The record of the family continued with the fifth child of Andrew Ring, Eleazer Ring, who was born in 1657. He got married to Mary Shaw, Jonathan Shaw, and Phebe Watson, on January 11, 1688. The children of Eleazer and Mary were Eleazer Ring Jr. who was born on November 7, 1688, Andrew Ring who was born on November 14, 1689, Phebe Ring who was born on January 26, 1692, Samuel Ring who was born in 1694, Andrew Ring who was born on March 28, 1696, Deborah Ring who was born on July 10, 1698, Mary Ring who was born on December 9, 1700, Jonathan Ring who was born on December 23, 1702, Susanna Ring who was born on April 9, 1705, Elkanah Ring who was born on October 19, 1706, Elizabeth Ring who was born on May 9, 1708, and Lydia Sturtevant who was born on November 20, 1710.
Not all the children of Eleazer Ring had offspring, but some of them did. The ones that had offspring were Phebe Ring, who got married to Ichabod Standish, son of Alexander Standish and Desire Doty, on November 26, 1719, and their children were Mary Standish, Desire Standish, Phebe Standish and Ichabod Standish Jr. The second Andrew Ring got married to Zerviah Standish, daughter of Ebenezer Standish and Hannah Sturtevant on May 20, 1724, and their children were Mary Ring, Andrew Ring Jr., Susannah Ring, Sarah Ring and Deborah Ring.
Deborah Ring got married to John Fuller on February 7, 1723, and their children were Eleazer Fuller, Issacher Fuller, John Fuller, Debora Fuller, Susannah Fuller, Noah Fuller, Ezra Fuller, Consider Fuller, Eleazer Fuller and Hannah Fuller. Mary Ring got married to Peleg Sampson on November 7, 1722, and their children were Priscilla Sampson, Mary Sampson, Peleg Sampson, Mercy Sampson, Simeon Sampson and Priscilla Sampson. Susannah Ring got married to Nehemiah Bosworth on January 27, 1726, and their children were Debora Bosworth and Susannah Bosworth.
Samuel Ring was the fourth child of Eleazer Ring and he got married twice, the first time to Lucretia Chipman and the second time to Ruth Sylvester on January 28, 1725, in Plymouth. The children of Samuel were Elizabeth Ring, Grace Ring, Lydia Ring, Mary Ring, Samuel Ring, George Ring and Grace Ring. Then, Samuel died on May 8, 1768, in Kingston, Massachusetts.
Early American and New World Settlers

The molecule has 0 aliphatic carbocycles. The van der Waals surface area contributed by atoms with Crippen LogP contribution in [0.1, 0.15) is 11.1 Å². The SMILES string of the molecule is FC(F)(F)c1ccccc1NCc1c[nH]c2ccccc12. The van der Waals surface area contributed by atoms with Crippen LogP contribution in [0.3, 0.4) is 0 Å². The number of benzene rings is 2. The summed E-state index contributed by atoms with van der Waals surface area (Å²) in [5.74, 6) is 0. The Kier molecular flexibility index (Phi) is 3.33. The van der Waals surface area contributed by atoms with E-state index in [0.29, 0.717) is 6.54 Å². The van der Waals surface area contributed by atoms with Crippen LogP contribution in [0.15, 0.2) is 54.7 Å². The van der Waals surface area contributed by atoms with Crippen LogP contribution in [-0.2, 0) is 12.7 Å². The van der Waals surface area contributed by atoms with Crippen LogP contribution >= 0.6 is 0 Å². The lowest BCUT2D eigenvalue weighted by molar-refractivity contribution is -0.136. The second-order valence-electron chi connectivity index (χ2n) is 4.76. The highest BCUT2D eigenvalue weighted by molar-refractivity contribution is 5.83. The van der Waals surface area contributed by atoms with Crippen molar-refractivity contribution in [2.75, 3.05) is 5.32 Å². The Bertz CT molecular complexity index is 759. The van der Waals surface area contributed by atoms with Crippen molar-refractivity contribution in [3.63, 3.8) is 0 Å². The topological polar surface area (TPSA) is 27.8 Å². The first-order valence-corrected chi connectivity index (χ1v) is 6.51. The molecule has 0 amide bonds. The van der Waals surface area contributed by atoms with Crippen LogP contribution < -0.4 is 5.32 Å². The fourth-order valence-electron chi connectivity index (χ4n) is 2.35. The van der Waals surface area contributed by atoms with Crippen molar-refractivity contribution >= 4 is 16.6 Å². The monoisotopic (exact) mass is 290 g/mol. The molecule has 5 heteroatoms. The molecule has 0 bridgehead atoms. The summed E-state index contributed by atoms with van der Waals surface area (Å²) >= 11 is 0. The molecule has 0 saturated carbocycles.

May Europeans traveled to America to start a new life after it was found by Christopher Columbus. Some of them brought their children and others had them in the new continent, and this how the surnames of the old continent started to be used here. Some of the first bearers of Ring in arriving at the United States in the 17th century were Andrew Ring, Who landed in Massachusetts in 1629, William Ring who also arrived in Massachusetts but in 1632, Robert Ring who arrived in New England in 1640, another Robert Ring who arrived in Boston in 1640 and John Ring who arrived in Massachusetts in 1654. More bearers of Ring landed in the United States during the next century such as Joseph Ring, who landed in Virginia in 1702, Mary Ring who also arrived in Virginia but in 1703, Tobias ring, who arrived in Pennsylvania in 1741 and Henry ring who also arrived in Pennsylvania but in 1753.
In the 19th century, this movement of people continued with Joseph Ring, who landed in Pennsylvania in 1804, James Ring who landed in New York in 1818 and Cornelius Ring who arrived in Missouri in 1848.
Some bearers of the surname Ring that have been remarkable in different fields are Alexander Ring (b. 1991) a football player from Finland, Jeremy Ring (b. 1970) an American politician, Thomas Ring (b. 1980) a Danish singer, Brad Ring (b. 1987) an American football soccer player, David Ring (b. 1953) an American evangelist and motivational speaker, Bob Ring (b. 1946) an American ice hockey player and Nick Ring (b. 1979) a martial artist from Canada.
See glossary for symbol meaning.